This week I’m guest-blogging on Eduwonk. That’s a widely read blog about education policy in the USA. So this is cross-posted there.
My first guest blogging on Eduwonk was 13 years ago. In some ways, not much has changed in American education reform, despite billions of dollars spent. Poor kids are still struggling academically. Lots of well-intentioned efforts have not moved the needle that much.
One type of progress has been the growth of some excellent charter schools. Boston’s charter schools, where I live, are considered the nation’s best.
Back when I first guest-blogged on Eduwonk in 2005, Match, a small charter high school that I founded, just had our first graduating class (+ lots of attrition). These days Match is K-12 but less tutoring, provides free curriculum to teachers and teacher training videos, runs a small grad school, has a tutoring spinoff called Saga, and a higher-ed spinoff called Duet.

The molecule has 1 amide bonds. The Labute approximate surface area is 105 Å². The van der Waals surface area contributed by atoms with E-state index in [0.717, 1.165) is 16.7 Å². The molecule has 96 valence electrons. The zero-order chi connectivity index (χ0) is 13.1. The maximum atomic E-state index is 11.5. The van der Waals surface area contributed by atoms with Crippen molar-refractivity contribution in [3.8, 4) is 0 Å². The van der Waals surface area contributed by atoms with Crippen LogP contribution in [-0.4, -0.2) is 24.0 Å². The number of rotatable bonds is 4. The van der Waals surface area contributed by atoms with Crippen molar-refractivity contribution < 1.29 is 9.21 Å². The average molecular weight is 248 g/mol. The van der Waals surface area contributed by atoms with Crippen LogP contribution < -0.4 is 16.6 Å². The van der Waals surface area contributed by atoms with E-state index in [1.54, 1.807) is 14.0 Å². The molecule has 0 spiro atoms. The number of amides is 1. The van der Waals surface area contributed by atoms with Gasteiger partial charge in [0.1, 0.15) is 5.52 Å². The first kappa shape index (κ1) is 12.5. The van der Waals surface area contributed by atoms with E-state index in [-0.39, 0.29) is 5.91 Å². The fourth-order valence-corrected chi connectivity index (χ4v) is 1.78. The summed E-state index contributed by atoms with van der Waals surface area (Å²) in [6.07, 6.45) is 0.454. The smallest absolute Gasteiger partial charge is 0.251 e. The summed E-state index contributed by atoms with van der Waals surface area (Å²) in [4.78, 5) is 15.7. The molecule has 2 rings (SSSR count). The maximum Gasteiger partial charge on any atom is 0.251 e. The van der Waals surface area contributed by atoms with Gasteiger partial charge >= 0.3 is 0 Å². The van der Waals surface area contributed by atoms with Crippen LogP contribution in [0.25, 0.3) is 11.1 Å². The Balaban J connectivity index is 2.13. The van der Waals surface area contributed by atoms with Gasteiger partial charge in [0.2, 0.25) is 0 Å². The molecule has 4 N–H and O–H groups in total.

More recently, I spent 4 years as CAO of Bridge International Academies. Bridge has schools in Kenya, Nigeria, Uganda, India, and Liberia.
Bridge operates (way) more schools than awesome American charter networks like KIPP, IDEA, Uncommon, and Green Dot combined. Bridge has results, questions about pedagogy, parent motivation, and politics that you’d recognize if you’re from American education reform. And there are many other fascinating international efforts, like this, this, and this.
No matter what your policy preference, I submit to you, if you’re an American educator, that working (with appropriate humility) with folks abroad is an amazing way to learn about other cultures and expand your thinking.
My next adventure: China. Or so I hope.
I’m just back from Beijing, Shanghai, and Shenzen. I’ll share thoughts all week.
Context: one-child policy is over, class size can hit 70 in public schools (similar to Africa), there’s a vast migration from the sticks to the cities, private schools are tiny in number but growing fast, and China really wants to do better in World Cup.
Here are impressions from Christi Edwards, a North Carolina math teacher who just visited Nanjing and Chengdu. “Teenagers are teenagers wherever you go,” she said.